Assessing pain through behavioural observation

Wade, Kelly Anne (2019). Assessing pain through behavioural observation. University of Birmingham. Clin.Psy.D.

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Background: The health inequalities faced by people with intellectual disabilities (ID) are well documented, affecting both duration and quality of life. Painful health conditions can be difficult to recognise as many people with ID struggle to self-report their pain. Therefore it is important that accurate observational tools are available to support recognition and assessment of pain in people with ID.
Aim: This thesis seeks to assess the use of currently available observational assessments of pain through meta-analytic methods, and then evaluates a more specialist observational tool designed to detect gastric pain.
Meta-analysis: A comprehensive review of the literature found 62 distinct observational measures used in published research. The five most commonly used measures were assessed through a series of meta-analyses, synthesising correlations between observational and self-report measures of pain. Moderate correlations were found for all observational measures compared to self-report, though unacceptable levels of heterogeneity were also identified. Recommendations are made for use of the Face, Legs, Activity, Crying, Consolability scale.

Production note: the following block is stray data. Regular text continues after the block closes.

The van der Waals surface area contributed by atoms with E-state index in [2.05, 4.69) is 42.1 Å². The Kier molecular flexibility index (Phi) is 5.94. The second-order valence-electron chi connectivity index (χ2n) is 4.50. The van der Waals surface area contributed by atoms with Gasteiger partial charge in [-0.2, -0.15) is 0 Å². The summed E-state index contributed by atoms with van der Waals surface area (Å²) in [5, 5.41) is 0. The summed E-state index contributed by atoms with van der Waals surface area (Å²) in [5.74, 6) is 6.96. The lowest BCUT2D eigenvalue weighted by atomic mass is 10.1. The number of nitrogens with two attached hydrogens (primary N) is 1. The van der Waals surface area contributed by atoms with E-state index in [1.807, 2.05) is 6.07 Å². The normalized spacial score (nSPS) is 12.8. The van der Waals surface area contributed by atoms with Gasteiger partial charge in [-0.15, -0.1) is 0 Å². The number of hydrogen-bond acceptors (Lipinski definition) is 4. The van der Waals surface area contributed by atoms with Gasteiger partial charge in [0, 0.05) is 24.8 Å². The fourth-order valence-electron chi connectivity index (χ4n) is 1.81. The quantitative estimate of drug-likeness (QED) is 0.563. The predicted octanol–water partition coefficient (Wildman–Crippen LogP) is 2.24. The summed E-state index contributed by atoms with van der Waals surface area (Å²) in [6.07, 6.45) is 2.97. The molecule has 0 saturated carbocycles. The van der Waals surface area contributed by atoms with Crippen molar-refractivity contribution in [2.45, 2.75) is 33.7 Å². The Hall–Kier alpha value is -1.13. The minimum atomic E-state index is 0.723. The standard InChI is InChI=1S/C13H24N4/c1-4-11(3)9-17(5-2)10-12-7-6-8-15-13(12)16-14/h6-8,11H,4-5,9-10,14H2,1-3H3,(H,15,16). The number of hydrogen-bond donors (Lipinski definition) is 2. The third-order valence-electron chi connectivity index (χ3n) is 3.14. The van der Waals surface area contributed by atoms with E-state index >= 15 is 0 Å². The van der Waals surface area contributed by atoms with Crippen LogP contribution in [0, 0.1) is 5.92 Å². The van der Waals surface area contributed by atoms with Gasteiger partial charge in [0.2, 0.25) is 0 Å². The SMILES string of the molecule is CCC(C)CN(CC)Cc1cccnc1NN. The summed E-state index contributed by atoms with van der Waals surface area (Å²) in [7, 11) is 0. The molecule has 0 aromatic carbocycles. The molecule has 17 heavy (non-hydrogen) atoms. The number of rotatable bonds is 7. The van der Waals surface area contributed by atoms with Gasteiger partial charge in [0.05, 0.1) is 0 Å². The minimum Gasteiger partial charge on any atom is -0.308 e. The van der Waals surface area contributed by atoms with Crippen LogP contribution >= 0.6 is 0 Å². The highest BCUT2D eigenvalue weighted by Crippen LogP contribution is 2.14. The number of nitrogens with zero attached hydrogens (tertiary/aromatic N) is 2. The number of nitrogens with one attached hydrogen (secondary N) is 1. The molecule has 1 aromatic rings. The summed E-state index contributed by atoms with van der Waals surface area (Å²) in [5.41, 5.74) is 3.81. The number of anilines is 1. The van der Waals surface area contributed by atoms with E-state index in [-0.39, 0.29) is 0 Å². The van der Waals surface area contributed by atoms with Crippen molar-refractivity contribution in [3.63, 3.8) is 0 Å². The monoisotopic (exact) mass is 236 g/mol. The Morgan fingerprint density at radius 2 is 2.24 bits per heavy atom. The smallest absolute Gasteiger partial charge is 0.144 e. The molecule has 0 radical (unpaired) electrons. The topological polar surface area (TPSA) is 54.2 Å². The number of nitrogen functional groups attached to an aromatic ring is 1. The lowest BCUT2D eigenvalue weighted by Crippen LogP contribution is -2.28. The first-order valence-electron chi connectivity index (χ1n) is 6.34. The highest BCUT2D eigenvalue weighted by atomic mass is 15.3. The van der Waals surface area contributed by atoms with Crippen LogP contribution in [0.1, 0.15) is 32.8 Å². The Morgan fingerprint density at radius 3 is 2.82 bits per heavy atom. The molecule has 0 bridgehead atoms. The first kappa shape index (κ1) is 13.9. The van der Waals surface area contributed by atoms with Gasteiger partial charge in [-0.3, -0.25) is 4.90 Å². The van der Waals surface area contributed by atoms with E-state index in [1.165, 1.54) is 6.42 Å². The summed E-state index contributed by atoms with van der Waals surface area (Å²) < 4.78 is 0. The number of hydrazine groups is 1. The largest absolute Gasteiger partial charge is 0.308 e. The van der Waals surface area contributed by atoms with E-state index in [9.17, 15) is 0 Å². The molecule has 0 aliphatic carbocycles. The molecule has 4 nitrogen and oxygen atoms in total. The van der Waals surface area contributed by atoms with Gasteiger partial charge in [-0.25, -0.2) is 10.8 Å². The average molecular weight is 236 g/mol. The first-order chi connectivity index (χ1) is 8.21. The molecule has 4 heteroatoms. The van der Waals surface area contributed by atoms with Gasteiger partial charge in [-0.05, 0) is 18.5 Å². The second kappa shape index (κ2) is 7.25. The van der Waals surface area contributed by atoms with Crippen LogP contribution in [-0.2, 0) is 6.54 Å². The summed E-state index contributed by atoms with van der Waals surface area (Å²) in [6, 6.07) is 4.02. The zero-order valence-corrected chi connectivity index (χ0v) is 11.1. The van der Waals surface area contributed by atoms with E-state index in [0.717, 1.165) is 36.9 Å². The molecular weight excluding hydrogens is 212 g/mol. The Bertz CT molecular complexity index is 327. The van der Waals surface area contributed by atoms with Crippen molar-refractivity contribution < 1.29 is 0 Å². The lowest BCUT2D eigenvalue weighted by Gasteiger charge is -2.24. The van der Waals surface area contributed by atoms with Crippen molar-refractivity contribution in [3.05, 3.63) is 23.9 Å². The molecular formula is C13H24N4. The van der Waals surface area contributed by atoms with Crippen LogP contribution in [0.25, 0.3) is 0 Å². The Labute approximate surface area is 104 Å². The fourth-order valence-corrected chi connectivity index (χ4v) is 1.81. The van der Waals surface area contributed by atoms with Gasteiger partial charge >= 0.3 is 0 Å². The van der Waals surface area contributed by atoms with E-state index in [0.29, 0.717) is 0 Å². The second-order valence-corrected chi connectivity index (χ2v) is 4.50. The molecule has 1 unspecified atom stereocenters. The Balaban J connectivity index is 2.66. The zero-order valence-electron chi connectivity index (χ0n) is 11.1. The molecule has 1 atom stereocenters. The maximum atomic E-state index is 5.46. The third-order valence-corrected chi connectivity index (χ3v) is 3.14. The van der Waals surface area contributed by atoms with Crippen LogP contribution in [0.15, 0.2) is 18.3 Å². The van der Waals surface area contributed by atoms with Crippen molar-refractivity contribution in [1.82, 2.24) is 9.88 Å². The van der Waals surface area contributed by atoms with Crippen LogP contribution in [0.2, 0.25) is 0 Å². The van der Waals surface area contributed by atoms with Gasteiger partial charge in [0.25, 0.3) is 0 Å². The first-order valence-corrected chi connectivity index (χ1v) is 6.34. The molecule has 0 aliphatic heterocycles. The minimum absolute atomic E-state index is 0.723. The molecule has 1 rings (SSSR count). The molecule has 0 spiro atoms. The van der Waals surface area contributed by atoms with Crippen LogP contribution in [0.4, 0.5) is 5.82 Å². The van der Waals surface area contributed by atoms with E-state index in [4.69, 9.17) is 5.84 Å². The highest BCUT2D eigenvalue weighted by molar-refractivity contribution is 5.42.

Empirical paper: The Gastric Distress Questionnaire (GDQ) is a parent report measure designed to screen for Gastro-oesophageal Reflux Disease (GORD), a painful health condition which is common in people with ID. Significant differences in GDQ scores were found between children with and without recent GORD. A clinical cut off is recommended for the use of the GDQ to screen for reflux. Behavioural observation by a naïve observer was not found to associate to GDQ scores provided by a parent, emphasising the importance of caregiver report in identifying GORD.

Type of Work: Thesis (Doctorates > Clin.Psy.D.)
Award Type: Doctorates > Clin.Psy.D.
Licence: All rights reserved
College/Faculty: Colleges (2008 onwards) > College of Life & Environmental Sciences
School or Department: School of Psychology, Department of Clinical Psychology
Funders: None/not applicable
Subjects: B Philosophy. Psychology. Religion > BF Psychology


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